TribBlog: Border Hostages
U.S. Sen. John Cornyn is pushing hard for the FAA to approve a second aerial drone to surveil the Texas-Mexico border — holding an Obama nominee hostage until Texas gets its way.
Just how serious is Sen. John Cornyn, R-Texas, about bringing unmanned aerial drones to the Texas-Mexico border? Ask Michael Huerta.
Huerta was nominated to the post of Deputy Administrator to the Federal Aviation Administration by President Barack Obama last year, and sailed through the Senate’s committee hearing process. But that’s as far as he’s gone, thanks in part to Cornyn’s recent displeasure with the FAA.
Cornyn, along with Gov. Rick Perry, Sen. Kay Bailey Hutchison and a host of Democratic Congressmen, urged for months that the FAA issue a certification of authorization and clear a flight path for an unmanned areal drone to patrol Texas’ border with Mexico.
The threat of spillover violence is too great, they argued, to not have unmanned surveillance watching over the state's border with Mexico.
The green light was finally given for test runs to begin next month. But Cornyn wants another drone, and stands poised to hold Huerta’s confirmation until Texas gets its way.
Cornyn met with FAA administrator Bruce Babbitt on Thursday and released a terse statement afterward. “My message is clear and simple: the Obama Administration must make this a priority. Until they do, I will continue to use all means at my disposal to protect our Texas border communities,” he said.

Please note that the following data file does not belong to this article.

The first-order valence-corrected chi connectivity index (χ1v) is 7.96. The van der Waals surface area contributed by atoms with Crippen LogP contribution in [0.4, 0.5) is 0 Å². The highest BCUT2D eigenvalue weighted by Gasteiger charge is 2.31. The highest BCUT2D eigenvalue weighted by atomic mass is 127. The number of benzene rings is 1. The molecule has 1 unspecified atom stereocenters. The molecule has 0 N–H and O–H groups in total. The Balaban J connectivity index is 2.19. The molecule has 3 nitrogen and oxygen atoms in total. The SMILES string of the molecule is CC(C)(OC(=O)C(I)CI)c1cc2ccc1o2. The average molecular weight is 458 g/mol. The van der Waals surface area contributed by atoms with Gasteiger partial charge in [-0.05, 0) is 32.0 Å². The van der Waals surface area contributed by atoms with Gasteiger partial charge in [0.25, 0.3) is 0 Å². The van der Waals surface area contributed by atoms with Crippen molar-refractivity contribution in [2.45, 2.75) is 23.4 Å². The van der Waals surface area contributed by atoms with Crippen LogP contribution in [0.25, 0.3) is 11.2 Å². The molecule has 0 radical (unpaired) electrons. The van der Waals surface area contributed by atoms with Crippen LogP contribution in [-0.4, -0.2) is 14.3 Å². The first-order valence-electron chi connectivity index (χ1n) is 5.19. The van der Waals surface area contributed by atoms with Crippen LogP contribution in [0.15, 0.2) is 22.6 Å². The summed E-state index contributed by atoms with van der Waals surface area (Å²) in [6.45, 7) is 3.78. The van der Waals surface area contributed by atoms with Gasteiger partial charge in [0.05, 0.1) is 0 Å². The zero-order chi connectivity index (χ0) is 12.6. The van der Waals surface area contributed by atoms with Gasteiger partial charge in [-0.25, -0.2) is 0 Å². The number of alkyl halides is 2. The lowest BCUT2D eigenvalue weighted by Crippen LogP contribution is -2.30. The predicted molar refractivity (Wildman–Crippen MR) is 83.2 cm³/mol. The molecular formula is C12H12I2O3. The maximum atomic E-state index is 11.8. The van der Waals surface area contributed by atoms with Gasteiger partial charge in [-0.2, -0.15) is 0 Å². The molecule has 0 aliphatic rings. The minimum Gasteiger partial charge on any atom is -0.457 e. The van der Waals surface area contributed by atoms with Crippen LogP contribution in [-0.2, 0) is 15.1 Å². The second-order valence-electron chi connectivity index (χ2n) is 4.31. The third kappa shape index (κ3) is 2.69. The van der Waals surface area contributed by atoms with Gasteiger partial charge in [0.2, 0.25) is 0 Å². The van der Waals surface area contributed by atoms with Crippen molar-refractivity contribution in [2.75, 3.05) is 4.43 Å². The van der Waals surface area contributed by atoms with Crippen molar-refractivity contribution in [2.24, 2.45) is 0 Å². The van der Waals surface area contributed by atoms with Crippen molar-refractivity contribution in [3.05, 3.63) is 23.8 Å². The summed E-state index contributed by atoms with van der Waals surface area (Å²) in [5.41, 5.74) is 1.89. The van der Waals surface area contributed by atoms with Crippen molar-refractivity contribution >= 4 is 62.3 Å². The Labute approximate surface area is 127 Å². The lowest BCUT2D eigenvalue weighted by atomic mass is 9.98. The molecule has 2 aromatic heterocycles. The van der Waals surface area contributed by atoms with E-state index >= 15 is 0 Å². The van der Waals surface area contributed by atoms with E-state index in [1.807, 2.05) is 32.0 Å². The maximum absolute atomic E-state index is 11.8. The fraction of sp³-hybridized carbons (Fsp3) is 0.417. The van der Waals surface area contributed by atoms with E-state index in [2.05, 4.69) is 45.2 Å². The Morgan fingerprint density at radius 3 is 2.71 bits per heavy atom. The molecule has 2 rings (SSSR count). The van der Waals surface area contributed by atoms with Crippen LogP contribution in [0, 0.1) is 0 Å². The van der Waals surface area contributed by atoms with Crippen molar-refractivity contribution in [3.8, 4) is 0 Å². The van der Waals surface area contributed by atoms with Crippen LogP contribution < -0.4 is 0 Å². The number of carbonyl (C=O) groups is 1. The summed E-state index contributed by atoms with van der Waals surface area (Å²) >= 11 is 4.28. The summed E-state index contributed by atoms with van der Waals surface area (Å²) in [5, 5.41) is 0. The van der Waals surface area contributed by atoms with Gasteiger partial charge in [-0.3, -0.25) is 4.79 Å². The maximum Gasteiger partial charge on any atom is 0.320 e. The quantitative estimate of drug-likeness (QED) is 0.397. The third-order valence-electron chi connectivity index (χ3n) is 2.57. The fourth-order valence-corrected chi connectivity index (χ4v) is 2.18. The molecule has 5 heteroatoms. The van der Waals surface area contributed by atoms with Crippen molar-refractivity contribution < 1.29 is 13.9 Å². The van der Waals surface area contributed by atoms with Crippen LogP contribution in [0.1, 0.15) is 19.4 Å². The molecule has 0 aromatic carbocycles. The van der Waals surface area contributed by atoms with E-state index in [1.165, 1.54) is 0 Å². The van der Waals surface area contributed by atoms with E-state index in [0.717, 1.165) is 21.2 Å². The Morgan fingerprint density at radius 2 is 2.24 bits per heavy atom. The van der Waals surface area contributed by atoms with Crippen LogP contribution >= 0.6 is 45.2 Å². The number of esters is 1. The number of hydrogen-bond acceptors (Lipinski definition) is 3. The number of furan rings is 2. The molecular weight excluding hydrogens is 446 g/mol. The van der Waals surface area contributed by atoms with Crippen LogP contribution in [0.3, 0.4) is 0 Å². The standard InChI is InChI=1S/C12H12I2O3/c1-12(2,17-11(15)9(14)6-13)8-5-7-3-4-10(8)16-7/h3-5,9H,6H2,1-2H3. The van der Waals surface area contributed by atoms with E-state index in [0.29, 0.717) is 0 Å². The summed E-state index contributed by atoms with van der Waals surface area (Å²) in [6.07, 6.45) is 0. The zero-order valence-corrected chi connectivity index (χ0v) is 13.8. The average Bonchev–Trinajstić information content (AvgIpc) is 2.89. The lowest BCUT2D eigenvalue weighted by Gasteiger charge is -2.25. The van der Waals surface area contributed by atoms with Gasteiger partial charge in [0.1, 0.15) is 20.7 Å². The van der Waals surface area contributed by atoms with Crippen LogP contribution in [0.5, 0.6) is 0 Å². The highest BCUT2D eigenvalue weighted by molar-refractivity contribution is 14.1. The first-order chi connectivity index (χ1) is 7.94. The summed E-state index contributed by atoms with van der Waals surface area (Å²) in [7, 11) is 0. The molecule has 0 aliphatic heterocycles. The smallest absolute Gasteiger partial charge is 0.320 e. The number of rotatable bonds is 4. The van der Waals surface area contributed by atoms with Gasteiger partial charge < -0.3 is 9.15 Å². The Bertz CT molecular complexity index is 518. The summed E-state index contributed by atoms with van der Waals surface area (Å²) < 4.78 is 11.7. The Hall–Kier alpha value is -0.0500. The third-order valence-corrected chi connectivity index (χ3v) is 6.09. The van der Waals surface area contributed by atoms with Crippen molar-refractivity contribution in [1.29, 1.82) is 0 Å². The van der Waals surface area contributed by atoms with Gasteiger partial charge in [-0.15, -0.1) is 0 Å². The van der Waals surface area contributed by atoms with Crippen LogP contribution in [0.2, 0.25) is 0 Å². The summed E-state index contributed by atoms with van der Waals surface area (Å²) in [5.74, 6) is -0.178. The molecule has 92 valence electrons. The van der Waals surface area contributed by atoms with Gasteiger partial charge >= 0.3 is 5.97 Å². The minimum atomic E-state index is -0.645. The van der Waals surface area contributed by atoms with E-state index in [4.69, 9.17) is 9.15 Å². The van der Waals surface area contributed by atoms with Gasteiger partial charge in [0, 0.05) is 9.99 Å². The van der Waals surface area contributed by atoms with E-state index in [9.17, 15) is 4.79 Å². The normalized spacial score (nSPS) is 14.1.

Huerta was one of almost 100 nominees awaiting final confirmation earlier this month, according to a White House blog published two weeks ago.
“To put this in perspective, at this point in George W. Bush's presidency, there were just six nominees on the Senate Calendar. We have 96 waiting for a final confirmation vote, including nominees to fill critical positions at the Department of Homeland Security, the Department of Justice and the National Transportation Safety Board, and dozens of judges at the district court and appellate court level,” reported White House Communications Director Dan Pfeiffer.
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